Occasionally, dietary research focuses on an acute exposure—that is, intake at a given point in time—such as when tracking the outbreak of a food borne illness. Generally, however, for most surveillance, epidemiologic, and behavioral research purposes, dietary analyses are concerned with measuring usual intake—that is, long-term average daily intake. This is because dietary recommendations are intended to be met over time and diet-health hypotheses are based on dietary intakes over the long term.
As noted in previous courses, the main instrument for gathering dietary intake data in the NHANES is the dietary recall. Dietary recalls are rich in details regarding every item consumed (when, how, how much, with what), and for this reason are considered the main instrument for estimating food and nutrient intakes for the population. However, because they only cover one or two 24-hour periods, they represent only a snapshot in time, rather than usual intake, and some of these snapshots are not typical diet days for the individual.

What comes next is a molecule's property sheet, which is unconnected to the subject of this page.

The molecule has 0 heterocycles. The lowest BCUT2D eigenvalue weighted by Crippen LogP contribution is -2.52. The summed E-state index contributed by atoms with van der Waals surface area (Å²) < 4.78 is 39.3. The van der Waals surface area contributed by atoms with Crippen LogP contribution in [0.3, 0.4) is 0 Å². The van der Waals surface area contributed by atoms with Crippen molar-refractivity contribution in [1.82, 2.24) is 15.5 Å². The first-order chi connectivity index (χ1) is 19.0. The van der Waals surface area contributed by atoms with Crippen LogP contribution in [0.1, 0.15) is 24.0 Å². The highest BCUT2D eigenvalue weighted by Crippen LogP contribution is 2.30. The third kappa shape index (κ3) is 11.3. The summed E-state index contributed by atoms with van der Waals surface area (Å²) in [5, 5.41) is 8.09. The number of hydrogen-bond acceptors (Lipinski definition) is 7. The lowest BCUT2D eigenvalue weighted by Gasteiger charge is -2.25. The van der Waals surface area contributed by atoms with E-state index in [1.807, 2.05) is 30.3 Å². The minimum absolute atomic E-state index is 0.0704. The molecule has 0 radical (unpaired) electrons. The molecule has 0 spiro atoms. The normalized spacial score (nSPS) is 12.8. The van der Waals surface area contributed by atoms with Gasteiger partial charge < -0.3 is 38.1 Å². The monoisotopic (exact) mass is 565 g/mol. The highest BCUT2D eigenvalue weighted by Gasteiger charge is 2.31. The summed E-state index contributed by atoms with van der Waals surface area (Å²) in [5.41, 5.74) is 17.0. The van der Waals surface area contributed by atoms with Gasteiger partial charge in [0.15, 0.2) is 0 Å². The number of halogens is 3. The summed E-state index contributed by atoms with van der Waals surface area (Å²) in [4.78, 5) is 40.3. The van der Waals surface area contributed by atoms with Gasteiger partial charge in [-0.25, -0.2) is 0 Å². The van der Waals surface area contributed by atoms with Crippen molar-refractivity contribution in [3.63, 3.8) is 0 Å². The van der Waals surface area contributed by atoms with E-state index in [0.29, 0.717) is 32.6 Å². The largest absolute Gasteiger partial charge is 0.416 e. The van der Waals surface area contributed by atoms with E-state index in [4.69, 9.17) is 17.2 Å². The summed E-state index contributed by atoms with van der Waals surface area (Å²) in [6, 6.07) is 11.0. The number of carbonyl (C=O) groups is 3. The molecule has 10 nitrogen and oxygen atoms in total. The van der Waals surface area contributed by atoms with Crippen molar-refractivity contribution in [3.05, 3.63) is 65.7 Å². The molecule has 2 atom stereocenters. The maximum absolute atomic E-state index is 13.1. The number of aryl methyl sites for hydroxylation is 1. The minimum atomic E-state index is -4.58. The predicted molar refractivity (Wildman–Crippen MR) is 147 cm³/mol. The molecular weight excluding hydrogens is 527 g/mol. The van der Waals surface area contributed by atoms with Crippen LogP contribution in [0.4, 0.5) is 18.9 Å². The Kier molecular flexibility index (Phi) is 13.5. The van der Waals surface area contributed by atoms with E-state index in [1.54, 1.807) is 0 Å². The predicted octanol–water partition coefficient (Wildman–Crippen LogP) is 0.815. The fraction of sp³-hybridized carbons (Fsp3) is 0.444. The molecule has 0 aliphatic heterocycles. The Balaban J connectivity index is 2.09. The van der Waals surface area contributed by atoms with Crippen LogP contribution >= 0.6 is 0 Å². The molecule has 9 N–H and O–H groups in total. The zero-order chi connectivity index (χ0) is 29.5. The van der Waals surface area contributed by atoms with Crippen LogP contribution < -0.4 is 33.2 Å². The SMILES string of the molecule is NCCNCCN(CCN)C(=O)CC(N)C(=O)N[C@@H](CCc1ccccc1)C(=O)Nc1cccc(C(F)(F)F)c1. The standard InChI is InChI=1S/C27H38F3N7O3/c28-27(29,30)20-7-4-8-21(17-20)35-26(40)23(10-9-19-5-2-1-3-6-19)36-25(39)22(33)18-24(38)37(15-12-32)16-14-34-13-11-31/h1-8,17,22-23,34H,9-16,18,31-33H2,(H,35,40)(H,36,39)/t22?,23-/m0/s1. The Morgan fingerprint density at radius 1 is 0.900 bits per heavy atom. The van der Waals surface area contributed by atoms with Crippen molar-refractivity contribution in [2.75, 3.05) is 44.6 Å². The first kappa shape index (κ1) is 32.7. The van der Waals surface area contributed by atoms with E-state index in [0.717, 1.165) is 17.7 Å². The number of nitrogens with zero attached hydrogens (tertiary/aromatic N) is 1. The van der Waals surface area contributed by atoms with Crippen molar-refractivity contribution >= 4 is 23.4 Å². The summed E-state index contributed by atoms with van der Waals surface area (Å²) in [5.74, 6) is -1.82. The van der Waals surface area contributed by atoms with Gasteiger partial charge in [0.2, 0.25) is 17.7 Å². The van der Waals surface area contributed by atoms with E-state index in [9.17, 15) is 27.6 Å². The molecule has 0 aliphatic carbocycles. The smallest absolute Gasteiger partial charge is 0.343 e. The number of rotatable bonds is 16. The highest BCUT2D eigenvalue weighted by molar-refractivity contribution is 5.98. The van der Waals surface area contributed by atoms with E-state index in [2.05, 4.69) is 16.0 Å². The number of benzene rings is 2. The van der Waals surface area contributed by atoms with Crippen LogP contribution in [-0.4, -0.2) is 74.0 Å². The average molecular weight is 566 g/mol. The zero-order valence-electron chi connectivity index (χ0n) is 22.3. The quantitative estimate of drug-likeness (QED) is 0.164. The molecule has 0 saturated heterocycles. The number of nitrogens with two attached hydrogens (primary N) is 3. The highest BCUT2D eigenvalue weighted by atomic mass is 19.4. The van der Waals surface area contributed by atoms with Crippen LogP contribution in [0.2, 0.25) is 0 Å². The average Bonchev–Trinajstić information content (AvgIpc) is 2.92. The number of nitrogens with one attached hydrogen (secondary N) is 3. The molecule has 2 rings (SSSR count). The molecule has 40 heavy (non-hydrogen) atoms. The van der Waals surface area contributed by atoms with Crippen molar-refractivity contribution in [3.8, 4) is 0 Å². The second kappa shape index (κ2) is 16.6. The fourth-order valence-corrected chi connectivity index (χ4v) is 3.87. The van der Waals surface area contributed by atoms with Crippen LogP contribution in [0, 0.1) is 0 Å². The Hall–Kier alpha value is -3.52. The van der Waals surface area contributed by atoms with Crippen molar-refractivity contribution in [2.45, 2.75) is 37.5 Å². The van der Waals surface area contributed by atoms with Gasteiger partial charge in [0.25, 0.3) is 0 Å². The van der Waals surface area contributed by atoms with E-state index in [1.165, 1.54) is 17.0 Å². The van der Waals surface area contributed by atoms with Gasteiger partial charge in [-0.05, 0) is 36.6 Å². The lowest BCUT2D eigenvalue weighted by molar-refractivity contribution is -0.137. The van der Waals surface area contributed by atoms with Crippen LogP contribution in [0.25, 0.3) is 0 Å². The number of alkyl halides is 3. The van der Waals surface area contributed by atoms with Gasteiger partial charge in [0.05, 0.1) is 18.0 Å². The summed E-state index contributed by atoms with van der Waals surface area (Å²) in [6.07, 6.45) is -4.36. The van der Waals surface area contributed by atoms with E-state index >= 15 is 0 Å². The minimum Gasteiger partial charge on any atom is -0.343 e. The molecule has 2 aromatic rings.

Due to this day-to-day variation, one (or even a few) 24-hour recall(s) cannot be considered as an accurate assessment of an individual’s true usual intake. Therefore, because long-run, or usual, dietary intake is most often the measurement of interest, statistical adjustments are often necessary. One exception to this is that the mean of the population’s distribution of usual intake can be estimated from a sample of individuals’ 24-hour recalls, without sophisticated statistical adjustment. For more advanced analyses, such as estimating the percentiles of a distribution, sophisticated adjustment techniques are needed. See the Advanced Dietary Analyses course for more information.
The problem of estimating usual intake from 24-hour recalls can be thought of as a measurement error issue. For more information on measurement error, see “Task 2: Key Concepts about Understanding Measurement Error.”
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